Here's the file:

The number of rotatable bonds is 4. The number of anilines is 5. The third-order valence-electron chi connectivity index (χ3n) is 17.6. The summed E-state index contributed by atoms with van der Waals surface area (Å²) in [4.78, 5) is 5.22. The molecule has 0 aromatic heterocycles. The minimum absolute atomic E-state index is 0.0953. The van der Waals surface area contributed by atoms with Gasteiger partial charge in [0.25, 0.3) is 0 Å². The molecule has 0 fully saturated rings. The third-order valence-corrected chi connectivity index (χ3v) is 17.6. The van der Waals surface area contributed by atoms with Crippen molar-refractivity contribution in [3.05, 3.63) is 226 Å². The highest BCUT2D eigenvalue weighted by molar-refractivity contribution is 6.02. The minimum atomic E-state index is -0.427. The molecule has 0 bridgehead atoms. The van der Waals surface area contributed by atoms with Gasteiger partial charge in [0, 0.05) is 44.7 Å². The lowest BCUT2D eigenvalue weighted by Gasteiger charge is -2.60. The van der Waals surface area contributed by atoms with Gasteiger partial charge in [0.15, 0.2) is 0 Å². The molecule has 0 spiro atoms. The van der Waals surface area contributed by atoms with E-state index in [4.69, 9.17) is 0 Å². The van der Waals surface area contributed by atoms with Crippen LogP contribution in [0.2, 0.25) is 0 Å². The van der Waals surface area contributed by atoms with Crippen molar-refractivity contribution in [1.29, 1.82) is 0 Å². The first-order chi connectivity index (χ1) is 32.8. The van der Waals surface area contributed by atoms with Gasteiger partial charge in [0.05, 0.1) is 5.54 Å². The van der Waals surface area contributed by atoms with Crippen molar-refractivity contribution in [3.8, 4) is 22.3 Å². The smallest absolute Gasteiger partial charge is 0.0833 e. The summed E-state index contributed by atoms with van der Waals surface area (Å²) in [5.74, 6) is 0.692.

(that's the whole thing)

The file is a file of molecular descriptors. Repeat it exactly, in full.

The number of rotatable bonds is 4. The number of anilines is 5. The third-order valence-electron chi connectivity index (χ3n) is 17.6. The summed E-state index contributed by atoms with van der Waals surface area (Å²) in [4.78, 5) is 5.22. The molecule has 0 aromatic heterocycles. The minimum absolute atomic E-state index is 0.0953. The van der Waals surface area contributed by atoms with Gasteiger partial charge in [0.25, 0.3) is 0 Å². The molecule has 0 fully saturated rings. The third-order valence-corrected chi connectivity index (χ3v) is 17.6. The van der Waals surface area contributed by atoms with Crippen molar-refractivity contribution in [3.05, 3.63) is 226 Å². The highest BCUT2D eigenvalue weighted by molar-refractivity contribution is 6.02. The minimum atomic E-state index is -0.427. The molecule has 0 bridgehead atoms. The van der Waals surface area contributed by atoms with Gasteiger partial charge in [0, 0.05) is 44.7 Å². The lowest BCUT2D eigenvalue weighted by Gasteiger charge is -2.60. The van der Waals surface area contributed by atoms with Gasteiger partial charge in [0.15, 0.2) is 0 Å². The molecule has 0 spiro atoms. The van der Waals surface area contributed by atoms with E-state index in [4.69, 9.17) is 0 Å². The van der Waals surface area contributed by atoms with Crippen LogP contribution in [0.2, 0.25) is 0 Å². The van der Waals surface area contributed by atoms with Crippen molar-refractivity contribution in [1.29, 1.82) is 0 Å². The first-order chi connectivity index (χ1) is 32.8. The van der Waals surface area contributed by atoms with Gasteiger partial charge in [0.05, 0.1) is 5.54 Å². The van der Waals surface area contributed by atoms with Crippen molar-refractivity contribution in [3.8, 4) is 22.3 Å². The smallest absolute Gasteiger partial charge is 0.0833 e. The summed E-state index contributed by atoms with van der Waals surface area (Å²) in [5.74, 6) is 0.692.